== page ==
Elmer Bernstein

Elmer Bernstein

OJAI, CALIF.--Elmer Bernstein, who composed musical scores for more than 200 films, and received 14 Academy Award® nominations, died at his home here Aug. 18, after a lengthy illness. He was 82. Some of his compositions have become Hollywood classics, from the rousing theme of "The Magnificent Seven" (1960) to the lighthearted score for 1967's "Thoroughly Modern Millie" (for which he won an Oscar®). MSTies will remember him for one of his early efforts: the music featured in episode 107- ROBOT MONSTER.

Born in New York in 1922, the son of a high school teacher who loved jazz, he was a piano prodigy who earned a Julliard scholarship at the age of 12, and gave his first piano performance at age 15 in New York's Steinway Hall. He also attended New York University.

He caught the attention of Aaron Copland, who steered Bernstein to teachers who could refine his style.

Bernstein's ensuing career as a concert pianist was cut short by World War II: He spent the duration writing music for the Armed Forces Radio Network. In 1950 he came to Hollywood, but after working on a couple of films, offers dried up: Bernstein had been sympathetic to some leftist causes, and was summoned before a congressional subcommittee investigating communists in the film industry. He refused to cooperate, saying he'd never attended a Communist party meeting.

"I wasn't important enough to be blacklisted, so I was put on a gray list," he later recalled. This meant he was not completely shut out of work, as some blacklisted artists had been, but was forced to settle for work on low-budget science-fiction films as 1953's "Cat Women of the Moon." He earned just $800 for his work on "Robot Monster."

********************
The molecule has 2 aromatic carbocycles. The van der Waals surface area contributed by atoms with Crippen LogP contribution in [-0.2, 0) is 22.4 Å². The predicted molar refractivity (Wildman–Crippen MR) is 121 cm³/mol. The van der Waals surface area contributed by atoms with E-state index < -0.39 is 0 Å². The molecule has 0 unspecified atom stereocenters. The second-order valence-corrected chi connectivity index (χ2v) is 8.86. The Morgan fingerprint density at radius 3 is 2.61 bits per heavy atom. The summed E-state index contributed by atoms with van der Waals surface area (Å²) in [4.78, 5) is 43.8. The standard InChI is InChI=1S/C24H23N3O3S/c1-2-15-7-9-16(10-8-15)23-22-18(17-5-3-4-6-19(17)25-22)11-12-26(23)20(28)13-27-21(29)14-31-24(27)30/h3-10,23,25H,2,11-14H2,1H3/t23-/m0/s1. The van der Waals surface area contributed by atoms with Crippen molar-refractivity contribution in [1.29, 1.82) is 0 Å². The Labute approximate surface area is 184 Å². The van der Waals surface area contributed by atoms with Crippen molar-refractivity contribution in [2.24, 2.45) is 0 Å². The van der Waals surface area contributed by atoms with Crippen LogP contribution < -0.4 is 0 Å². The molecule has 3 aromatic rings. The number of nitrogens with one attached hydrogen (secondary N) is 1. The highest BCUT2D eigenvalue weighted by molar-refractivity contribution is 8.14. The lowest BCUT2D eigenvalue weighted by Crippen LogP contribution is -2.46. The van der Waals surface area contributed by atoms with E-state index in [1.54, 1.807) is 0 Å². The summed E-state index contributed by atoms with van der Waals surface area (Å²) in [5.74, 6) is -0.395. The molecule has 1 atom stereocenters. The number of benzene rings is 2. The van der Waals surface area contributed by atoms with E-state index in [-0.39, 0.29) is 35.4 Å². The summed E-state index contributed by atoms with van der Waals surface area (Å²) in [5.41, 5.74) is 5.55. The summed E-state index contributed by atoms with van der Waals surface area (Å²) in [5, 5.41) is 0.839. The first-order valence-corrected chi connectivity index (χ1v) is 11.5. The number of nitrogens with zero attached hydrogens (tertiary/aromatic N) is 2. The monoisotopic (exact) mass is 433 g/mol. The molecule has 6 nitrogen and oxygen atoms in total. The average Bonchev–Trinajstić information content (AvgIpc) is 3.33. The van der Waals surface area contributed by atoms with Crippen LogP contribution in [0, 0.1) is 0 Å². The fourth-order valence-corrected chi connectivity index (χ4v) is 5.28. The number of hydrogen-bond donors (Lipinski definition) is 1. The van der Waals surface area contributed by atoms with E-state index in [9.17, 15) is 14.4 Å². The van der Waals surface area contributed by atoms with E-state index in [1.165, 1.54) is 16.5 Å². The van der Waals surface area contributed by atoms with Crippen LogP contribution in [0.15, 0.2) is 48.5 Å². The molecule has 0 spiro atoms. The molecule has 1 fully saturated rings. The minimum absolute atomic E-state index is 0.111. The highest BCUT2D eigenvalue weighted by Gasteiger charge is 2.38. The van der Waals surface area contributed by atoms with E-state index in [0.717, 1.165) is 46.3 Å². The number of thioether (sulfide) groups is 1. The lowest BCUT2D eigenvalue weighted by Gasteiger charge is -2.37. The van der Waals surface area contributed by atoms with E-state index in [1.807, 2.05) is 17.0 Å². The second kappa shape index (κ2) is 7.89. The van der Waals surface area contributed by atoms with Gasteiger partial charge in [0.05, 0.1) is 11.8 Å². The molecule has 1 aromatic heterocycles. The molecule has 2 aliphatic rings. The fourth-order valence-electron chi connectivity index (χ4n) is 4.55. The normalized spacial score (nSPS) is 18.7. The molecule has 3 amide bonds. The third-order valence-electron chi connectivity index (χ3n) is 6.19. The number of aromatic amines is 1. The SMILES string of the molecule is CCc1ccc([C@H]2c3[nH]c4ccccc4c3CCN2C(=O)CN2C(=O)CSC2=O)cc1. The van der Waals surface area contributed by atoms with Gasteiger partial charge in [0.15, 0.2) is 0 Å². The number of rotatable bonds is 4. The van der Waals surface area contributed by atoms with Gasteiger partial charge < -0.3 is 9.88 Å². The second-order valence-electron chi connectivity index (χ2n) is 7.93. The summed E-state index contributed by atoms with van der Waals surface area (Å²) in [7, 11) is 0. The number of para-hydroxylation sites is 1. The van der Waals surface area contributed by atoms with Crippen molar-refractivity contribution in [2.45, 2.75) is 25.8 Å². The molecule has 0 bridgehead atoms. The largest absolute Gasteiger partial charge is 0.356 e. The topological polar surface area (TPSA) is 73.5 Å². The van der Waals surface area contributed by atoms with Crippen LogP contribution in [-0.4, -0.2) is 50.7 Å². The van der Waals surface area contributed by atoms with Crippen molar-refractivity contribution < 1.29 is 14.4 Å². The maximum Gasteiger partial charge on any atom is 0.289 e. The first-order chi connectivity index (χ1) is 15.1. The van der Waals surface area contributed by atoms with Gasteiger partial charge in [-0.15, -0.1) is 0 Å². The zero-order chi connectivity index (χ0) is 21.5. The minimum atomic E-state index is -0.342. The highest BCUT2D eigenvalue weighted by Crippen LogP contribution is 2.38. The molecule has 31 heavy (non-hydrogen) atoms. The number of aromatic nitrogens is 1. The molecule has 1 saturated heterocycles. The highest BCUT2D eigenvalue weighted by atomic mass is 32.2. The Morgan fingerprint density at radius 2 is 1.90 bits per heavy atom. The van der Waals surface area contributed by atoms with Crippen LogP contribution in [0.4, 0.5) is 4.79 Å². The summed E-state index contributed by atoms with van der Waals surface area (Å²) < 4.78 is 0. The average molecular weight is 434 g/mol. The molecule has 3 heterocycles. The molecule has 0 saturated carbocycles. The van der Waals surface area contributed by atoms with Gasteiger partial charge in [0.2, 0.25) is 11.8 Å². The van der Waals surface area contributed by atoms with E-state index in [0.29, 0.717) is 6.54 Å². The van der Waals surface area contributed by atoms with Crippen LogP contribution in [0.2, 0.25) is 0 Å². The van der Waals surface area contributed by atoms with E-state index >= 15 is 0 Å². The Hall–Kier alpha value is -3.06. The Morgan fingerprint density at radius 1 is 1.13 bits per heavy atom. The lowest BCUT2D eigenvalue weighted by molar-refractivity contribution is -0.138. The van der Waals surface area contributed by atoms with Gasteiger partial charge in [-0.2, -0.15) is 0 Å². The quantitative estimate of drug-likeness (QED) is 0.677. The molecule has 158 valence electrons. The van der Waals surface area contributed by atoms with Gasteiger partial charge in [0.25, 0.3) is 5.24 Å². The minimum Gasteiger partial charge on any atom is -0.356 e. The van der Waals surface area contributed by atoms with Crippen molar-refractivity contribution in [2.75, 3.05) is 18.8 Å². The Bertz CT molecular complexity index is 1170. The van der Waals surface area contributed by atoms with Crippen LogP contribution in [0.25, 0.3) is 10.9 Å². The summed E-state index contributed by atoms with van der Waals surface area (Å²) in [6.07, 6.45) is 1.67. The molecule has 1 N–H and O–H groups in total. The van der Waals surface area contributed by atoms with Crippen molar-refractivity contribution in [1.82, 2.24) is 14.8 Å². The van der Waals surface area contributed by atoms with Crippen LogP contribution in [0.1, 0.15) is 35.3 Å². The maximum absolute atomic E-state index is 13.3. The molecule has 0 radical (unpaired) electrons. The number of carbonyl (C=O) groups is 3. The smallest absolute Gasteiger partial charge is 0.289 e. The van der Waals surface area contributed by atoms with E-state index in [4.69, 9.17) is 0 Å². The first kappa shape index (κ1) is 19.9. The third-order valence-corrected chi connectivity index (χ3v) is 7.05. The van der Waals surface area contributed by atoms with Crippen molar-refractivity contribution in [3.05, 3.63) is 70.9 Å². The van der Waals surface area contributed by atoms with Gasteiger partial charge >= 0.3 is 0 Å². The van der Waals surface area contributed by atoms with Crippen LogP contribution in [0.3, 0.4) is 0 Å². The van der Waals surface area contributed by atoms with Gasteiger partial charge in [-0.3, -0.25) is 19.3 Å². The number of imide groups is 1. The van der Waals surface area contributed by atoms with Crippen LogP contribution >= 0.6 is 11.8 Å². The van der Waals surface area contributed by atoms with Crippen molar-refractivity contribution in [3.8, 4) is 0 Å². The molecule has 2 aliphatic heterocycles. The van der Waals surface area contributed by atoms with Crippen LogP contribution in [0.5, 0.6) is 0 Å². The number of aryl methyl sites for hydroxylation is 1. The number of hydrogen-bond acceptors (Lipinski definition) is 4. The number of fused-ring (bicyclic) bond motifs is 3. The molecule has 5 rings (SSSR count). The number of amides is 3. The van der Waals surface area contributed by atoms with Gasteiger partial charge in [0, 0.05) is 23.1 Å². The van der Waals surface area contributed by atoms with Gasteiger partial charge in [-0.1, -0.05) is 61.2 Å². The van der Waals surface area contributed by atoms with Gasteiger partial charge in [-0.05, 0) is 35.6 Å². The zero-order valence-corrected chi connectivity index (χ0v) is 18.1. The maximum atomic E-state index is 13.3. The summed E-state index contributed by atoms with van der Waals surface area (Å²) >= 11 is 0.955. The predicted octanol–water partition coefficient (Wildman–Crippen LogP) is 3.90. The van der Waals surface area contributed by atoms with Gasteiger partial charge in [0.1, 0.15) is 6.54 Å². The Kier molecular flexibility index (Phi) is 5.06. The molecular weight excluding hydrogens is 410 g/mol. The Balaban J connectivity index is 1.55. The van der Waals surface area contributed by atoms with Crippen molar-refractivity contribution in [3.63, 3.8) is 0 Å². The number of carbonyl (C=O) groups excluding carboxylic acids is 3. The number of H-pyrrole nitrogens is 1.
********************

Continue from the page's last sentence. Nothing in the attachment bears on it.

His career took a new trajectory a few years later after he was hired by Cecil B. DeMille (a staunch anti-Communist) to write the dance music for "The Ten Commandments" (1956). DeMille was so impressed with his work, he was invited to score the entire picture.

That success led to more work and more success. Bernstein once called melody "the emotional core of a film," and said, "a good line will always win." He demonstrated that with all his compositions, many of which broke new ground for film. He introduced jazz elements into American film scoring with 1955's "The Man With the Golden Arm" and 1957's "Sweet Smell of Success," but showed a delicate touch with the piano and flute themes in 1962's "To Kill a Mockingbird." In the 1960s he scored a number of Westerns, including John Wayne's last seven films.

He also worked in television, creating theme songs for TV series including "Gunsmoke" and "The Big Valley." In 1964, he won an Emmy for his work on "The Making of the President: 1960." He also received five Grammy nominations and two Tony Award nominations.

He was also able to work with a new generation of filmmakers: John Landis and Ivan Reitman invited him to score such comedies as "National Lampoon's Animal House," "Airplane!" "The Blues Brothers," "Stripes" and "Ghostbusters." And in 1990 Bernstein began a long-running collaboration with director Martin Scorsese that would include "Cape Fear," "The Age of Innocence" and "Bringing Out the Dead."

"It's one thing to write music that reinforces a film, underscores it--the traditional sense of stressing, underlining--or gives it added dramatic muscle," Scorsese once said of Bernstein. "It's entirely another to write music that graces a film. That's what Elmer Bernstein does, and that, for me, is his greatest gift."

Bernstein is survived by his wife, four children and five grandchildren.